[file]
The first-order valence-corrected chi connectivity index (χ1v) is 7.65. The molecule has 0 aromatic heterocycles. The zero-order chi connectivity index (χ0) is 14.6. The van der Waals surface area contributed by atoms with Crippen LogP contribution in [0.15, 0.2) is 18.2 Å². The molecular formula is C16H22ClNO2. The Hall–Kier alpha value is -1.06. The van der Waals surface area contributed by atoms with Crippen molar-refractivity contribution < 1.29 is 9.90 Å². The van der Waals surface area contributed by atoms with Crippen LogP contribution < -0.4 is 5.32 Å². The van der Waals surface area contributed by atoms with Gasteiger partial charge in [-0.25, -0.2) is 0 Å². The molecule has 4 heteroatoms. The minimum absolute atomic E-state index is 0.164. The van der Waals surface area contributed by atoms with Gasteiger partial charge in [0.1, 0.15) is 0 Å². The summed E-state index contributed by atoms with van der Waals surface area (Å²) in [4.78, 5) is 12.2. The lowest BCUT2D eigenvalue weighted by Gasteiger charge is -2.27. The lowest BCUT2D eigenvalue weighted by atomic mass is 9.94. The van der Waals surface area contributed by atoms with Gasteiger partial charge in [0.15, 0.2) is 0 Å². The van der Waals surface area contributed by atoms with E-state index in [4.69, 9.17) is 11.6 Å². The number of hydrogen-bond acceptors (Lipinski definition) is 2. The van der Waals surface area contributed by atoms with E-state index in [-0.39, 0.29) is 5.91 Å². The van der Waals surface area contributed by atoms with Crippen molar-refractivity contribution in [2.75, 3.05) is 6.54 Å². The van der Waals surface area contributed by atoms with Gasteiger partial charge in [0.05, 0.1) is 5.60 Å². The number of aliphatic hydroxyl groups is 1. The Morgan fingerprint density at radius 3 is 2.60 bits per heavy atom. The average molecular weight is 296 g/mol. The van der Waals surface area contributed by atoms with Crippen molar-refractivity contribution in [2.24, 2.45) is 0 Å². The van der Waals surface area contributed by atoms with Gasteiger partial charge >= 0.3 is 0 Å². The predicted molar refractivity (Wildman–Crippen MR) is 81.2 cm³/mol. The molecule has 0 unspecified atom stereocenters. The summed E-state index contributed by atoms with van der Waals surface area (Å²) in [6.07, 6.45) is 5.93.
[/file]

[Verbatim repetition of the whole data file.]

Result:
The first-order valence-corrected chi connectivity index (χ1v) is 7.65. The molecule has 0 aromatic heterocycles. The zero-order chi connectivity index (χ0) is 14.6. The van der Waals surface area contributed by atoms with Crippen LogP contribution in [0.15, 0.2) is 18.2 Å². The molecular formula is C16H22ClNO2. The Hall–Kier alpha value is -1.06. The van der Waals surface area contributed by atoms with Crippen molar-refractivity contribution < 1.29 is 9.90 Å². The van der Waals surface area contributed by atoms with Crippen LogP contribution < -0.4 is 5.32 Å². The van der Waals surface area contributed by atoms with Gasteiger partial charge in [-0.25, -0.2) is 0 Å². The molecule has 4 heteroatoms. The minimum absolute atomic E-state index is 0.164. The van der Waals surface area contributed by atoms with Gasteiger partial charge in [0.1, 0.15) is 0 Å². The summed E-state index contributed by atoms with van der Waals surface area (Å²) in [4.78, 5) is 12.2. The lowest BCUT2D eigenvalue weighted by Gasteiger charge is -2.27. The lowest BCUT2D eigenvalue weighted by atomic mass is 9.94. The van der Waals surface area contributed by atoms with Gasteiger partial charge in [0.15, 0.2) is 0 Å². The van der Waals surface area contributed by atoms with E-state index in [4.69, 9.17) is 11.6 Å². The number of hydrogen-bond acceptors (Lipinski definition) is 2. The van der Waals surface area contributed by atoms with E-state index in [-0.39, 0.29) is 5.91 Å². The van der Waals surface area contributed by atoms with Crippen molar-refractivity contribution in [2.75, 3.05) is 6.54 Å². The van der Waals surface area contributed by atoms with Gasteiger partial charge in [0.05, 0.1) is 5.60 Å². The number of aliphatic hydroxyl groups is 1. The Morgan fingerprint density at radius 3 is 2.60 bits per heavy atom. The average molecular weight is 296 g/mol. The van der Waals surface area contributed by atoms with Crippen molar-refractivity contribution in [2.24, 2.45) is 0 Å². The van der Waals surface area contributed by atoms with Gasteiger partial charge >= 0.3 is 0 Å². The predicted molar refractivity (Wildman–Crippen MR) is 81.2 cm³/mol. The molecule has 0 unspecified atom stereocenters. The summed E-state index contributed by atoms with van der Waals surface area (Å²) in [6.07, 6.45) is 5.93.